Andrea Lorenzo Capussela
Eulex’s Performance of its Executive Judicial Functions
Serving as the ‘Annex’ to Andrea Lorenzo Capussela, State-Building in Kosovo: Democracy, Corruption and the EU in the Balkans (I.B.Tauris: London and New York, 2015).
15 February 2015
This paper contains part of the evidence used in Chapter 5 of my book, which refers to it as the ‘Annex’. Like the book, the paper is updated as of the end of August 2014. Below you will find the paper, some documents it refers to, and a space for comments.
A draft of the paper was published on this website on 5 June 2014, to solicit comments. I received some, but none led me to make changes; and only few changes were necessary to update the paper. This text is essentially the same as the 5 June draft, therefore.
The paper reviews the performance of the largest mission ever deployed by the European Union. Named ‘EULEX Kosovo’ (Eulex), it was deployed after Kosovo declared independence, in 2008, and its mandate will soon be extended to June 2016. At its peak, Eulex employed three times as many officials as the 11 other EU civilian missions combined. Eulex is often characterized as the ‘flagship’ of the Common Security and Defence Policy of the EU.
Thus far, Eulex’s performance has been unsatisfactory. In October 2012 the European Court of Auditors published a rather critical report on the mission’s performance of its advisory functions. This paper reviews the performance of its executive judicial and police functions, reaching more negative conclusions. When acting in this capacity, Eulex enforces the law upon Kosovo’s citizens in lieu of the domestic police and judicial authorities: it issues judgements, conducts trials and investigations, and arrests suspects.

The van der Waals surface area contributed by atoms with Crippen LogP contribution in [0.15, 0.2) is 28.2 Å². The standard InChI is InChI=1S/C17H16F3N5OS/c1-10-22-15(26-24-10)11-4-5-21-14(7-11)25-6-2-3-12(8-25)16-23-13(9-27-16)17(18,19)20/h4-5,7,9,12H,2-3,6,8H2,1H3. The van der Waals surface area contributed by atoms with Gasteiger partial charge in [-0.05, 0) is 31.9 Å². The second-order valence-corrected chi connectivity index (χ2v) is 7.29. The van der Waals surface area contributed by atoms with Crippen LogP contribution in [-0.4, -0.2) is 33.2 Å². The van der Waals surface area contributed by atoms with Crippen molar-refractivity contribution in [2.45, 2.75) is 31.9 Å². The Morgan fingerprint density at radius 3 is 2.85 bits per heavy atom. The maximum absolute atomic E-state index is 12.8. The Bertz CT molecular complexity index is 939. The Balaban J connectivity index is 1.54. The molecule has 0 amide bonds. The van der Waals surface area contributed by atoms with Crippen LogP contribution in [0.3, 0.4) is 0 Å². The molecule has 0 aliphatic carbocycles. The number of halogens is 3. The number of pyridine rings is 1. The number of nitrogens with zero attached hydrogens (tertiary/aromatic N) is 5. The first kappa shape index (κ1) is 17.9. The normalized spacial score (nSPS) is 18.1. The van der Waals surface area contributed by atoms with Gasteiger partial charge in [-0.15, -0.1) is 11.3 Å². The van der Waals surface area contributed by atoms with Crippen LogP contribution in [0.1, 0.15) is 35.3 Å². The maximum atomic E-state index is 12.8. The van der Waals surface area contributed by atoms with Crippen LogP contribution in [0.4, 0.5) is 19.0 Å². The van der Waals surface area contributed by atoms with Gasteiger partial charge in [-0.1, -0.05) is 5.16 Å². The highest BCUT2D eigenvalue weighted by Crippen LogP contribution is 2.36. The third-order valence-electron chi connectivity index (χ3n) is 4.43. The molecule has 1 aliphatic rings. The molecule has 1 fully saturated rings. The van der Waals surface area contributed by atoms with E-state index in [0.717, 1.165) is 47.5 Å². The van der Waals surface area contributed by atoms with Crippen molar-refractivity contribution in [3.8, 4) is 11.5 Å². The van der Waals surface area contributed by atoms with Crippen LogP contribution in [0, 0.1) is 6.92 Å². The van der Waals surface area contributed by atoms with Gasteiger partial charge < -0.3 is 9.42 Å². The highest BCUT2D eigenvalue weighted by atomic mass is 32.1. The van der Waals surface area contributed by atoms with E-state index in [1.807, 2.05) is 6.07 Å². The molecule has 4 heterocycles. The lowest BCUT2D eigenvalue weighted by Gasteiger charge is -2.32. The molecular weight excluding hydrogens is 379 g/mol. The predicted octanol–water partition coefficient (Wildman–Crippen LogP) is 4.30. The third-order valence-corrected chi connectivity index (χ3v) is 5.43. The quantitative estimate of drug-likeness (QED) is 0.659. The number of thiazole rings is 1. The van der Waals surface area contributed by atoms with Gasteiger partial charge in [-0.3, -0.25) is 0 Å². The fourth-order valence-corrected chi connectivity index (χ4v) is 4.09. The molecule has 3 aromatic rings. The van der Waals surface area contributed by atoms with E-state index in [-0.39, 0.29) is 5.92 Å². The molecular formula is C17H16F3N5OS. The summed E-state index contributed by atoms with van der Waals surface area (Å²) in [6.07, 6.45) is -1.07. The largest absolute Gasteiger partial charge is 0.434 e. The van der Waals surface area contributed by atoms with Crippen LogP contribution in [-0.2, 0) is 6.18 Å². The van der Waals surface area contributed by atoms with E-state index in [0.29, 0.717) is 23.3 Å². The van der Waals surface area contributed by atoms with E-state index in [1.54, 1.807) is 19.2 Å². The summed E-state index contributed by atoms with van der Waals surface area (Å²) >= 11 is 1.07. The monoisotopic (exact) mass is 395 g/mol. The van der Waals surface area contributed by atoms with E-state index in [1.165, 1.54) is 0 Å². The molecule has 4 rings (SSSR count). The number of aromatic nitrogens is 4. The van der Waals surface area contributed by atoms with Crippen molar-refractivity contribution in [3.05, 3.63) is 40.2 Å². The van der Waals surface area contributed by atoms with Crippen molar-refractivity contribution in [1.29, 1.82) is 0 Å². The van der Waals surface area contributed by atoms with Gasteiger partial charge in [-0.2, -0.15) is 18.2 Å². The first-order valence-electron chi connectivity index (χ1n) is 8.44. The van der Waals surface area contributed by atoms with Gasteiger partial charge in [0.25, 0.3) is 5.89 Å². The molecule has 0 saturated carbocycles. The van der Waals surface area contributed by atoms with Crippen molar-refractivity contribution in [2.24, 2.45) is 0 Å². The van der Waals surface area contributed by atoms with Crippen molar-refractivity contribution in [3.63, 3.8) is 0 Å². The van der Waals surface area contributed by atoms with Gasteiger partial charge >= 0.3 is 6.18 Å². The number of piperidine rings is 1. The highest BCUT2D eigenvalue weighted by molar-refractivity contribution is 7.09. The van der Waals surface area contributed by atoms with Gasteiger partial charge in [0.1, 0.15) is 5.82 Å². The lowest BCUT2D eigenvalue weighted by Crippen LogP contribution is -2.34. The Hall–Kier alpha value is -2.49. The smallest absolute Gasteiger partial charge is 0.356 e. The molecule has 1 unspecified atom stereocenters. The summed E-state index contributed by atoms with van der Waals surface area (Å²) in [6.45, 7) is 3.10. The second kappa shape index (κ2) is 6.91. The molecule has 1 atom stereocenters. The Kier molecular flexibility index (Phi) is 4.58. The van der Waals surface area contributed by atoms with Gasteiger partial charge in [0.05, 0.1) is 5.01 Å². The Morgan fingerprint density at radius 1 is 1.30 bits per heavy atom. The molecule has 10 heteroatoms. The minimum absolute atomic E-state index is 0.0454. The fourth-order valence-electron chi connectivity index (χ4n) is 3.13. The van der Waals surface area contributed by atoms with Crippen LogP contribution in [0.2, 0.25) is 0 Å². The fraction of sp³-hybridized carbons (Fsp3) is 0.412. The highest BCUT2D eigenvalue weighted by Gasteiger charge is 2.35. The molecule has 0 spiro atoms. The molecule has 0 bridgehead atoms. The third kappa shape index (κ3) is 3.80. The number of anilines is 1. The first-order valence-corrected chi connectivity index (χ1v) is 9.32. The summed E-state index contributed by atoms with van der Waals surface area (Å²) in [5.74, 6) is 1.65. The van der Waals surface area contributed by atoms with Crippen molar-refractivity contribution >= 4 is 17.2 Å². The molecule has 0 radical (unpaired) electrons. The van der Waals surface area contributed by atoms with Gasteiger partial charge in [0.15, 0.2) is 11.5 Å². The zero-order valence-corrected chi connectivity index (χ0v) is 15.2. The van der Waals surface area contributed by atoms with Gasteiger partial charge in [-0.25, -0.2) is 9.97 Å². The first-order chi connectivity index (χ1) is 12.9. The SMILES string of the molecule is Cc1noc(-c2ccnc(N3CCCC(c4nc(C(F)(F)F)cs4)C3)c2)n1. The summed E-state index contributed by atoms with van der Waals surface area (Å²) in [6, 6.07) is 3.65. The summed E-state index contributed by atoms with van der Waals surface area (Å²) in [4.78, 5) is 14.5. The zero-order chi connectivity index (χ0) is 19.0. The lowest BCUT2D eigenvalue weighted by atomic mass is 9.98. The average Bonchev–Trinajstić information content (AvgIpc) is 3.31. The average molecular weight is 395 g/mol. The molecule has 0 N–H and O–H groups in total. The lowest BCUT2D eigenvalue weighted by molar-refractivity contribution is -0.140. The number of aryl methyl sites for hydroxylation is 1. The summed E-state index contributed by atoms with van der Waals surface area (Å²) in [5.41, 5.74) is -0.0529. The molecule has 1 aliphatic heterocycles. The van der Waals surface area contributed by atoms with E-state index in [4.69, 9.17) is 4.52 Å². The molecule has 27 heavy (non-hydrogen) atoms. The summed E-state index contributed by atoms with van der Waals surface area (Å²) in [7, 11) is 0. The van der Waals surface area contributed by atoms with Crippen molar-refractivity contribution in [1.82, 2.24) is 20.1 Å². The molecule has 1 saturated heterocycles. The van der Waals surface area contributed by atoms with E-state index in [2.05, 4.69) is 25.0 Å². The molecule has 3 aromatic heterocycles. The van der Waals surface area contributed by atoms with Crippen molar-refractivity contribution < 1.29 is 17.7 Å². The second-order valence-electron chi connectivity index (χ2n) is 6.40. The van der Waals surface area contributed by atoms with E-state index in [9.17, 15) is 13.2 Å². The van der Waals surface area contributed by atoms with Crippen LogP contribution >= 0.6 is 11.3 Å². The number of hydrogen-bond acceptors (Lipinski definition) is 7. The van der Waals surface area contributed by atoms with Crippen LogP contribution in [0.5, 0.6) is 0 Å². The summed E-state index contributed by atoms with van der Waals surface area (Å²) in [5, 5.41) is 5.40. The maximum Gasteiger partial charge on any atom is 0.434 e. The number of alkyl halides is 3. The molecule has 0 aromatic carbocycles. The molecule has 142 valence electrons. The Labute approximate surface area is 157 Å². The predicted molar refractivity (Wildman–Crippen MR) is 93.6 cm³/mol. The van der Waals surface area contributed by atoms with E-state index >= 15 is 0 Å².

Below are links (pdf) to the unpublished judicial documents referred to in the paper (the other judicial documents discussed in the paper are available on Eulex's website: links to them are provided in the footnotes of the paper). The documents are ordered by paragraph, and, within each paragraph, chronologically; the reference is to the footnote where the document is cited in full.
§ 2.4 (the case about the implausible threats)
§ 2.9 (the case about the governor of the central bank)
§ 2.16 (the case about illegal organ transplants)
§ 2.21 (the case about three Serbs)
§ 2.22 (the civil case, about the Trepça mines)
3. New documents
These are useful documents that emerged after the paper and the book were published. Order and references are the same as above.
§ 2.3 (the AUK case: an illegal gift to a rich private university)
Comments shall be channelled to an email address and shall not appear on this website; please indicate which paragraphs of the paper the comment refers to.